• MarianMarian Registered User Posts: 13,214 Senior Member
    I wouldn't suggest leaving college at this point. Often, courses in an engineering curriculum are taught as two-semester sequences, with the first half available only in the fall and the second half available only in the spring. So if he leaves, he may not be able to get the courses he needs if he comes back after one semester.

    The program designed to help struggling students sounds like a good idea, but he should also be taking advantage of all of the advising and tutoring services the college has to offer him. He needs to find out what these are, and an e-mail to his advisor sounds like a good start.

    Some discussion about what went wrong and what could be done better next time might help. For example, was he one of the many students who don't go to office hours or help sessions when they're confused but just assume that they can figure out the material on their own? Did he miss a lot of classes? Did he study passively, just reading through the material, rather than actively trying to solve sample problems? Did he think that doing the problem sets was enough, without additional study? Did he get too heavily involved in other activities -- social or extracurricular or work -- and not devote enough time to study?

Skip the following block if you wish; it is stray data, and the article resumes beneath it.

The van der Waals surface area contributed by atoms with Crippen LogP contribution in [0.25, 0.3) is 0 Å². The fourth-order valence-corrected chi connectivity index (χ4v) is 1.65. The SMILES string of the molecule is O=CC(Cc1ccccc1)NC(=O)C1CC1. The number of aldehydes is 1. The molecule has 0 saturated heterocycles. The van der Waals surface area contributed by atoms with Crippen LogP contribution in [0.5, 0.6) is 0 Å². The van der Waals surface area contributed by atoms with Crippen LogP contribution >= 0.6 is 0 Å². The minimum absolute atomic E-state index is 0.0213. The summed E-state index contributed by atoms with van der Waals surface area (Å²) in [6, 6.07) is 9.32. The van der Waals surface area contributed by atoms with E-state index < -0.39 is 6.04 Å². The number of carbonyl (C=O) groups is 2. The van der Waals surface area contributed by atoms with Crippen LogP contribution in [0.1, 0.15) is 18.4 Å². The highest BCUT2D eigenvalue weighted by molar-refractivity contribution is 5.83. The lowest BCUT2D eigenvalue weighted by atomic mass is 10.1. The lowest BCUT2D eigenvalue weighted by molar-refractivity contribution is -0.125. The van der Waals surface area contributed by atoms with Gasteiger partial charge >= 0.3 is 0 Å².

All of these are possibilities, and all can be corrected.
  • Mom2aphysicsgeekMom2aphysicsgeek Registered User Posts: 4,499 Senior Member